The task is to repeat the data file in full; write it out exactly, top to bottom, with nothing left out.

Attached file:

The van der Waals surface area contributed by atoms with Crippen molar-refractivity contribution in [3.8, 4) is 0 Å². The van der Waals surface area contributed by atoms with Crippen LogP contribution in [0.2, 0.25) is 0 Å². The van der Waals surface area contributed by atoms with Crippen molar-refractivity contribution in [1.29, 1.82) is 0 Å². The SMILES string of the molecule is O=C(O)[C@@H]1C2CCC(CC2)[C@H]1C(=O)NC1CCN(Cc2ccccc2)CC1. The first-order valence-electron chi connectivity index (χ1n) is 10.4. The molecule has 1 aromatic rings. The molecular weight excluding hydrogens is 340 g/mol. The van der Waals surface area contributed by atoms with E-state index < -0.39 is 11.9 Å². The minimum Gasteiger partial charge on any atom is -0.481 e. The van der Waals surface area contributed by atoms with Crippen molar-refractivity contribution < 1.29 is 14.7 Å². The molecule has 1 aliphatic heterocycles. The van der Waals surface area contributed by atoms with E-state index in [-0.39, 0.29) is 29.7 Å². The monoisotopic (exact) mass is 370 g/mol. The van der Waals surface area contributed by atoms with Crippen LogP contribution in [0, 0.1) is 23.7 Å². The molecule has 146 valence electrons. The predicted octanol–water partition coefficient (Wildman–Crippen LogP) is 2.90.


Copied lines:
The van der Waals surface area contributed by atoms with Crippen molar-refractivity contribution in [3.8, 4) is 0 Å². The van der Waals surface area contributed by atoms with Crippen LogP contribution in [0.2, 0.25) is 0 Å². The van der Waals surface area contributed by atoms with Crippen molar-refractivity contribution in [1.29, 1.82) is 0 Å². The SMILES string of the molecule is O=C(O)[C@@H]1C2CCC(CC2)[C@H]1C(=O)NC1CCN(Cc2ccccc2)CC1. The first-order valence-electron chi connectivity index (χ1n) is 10.4. The molecule has 1 aromatic rings. The molecular weight excluding hydrogens is 340 g/mol. The van der Waals surface area contributed by atoms with E-state index < -0.39 is 11.9 Å². The minimum Gasteiger partial charge on any atom is -0.481 e. The van der Waals surface area contributed by atoms with Crippen molar-refractivity contribution < 1.29 is 14.7 Å². The molecule has 1 aliphatic heterocycles. The van der Waals surface area contributed by atoms with E-state index in [-0.39, 0.29) is 29.7 Å². The monoisotopic (exact) mass is 370 g/mol. The van der Waals surface area contributed by atoms with Crippen LogP contribution in [0, 0.1) is 23.7 Å². The molecule has 146 valence electrons. The predicted octanol–water partition coefficient (Wildman–Crippen LogP) is 2.90.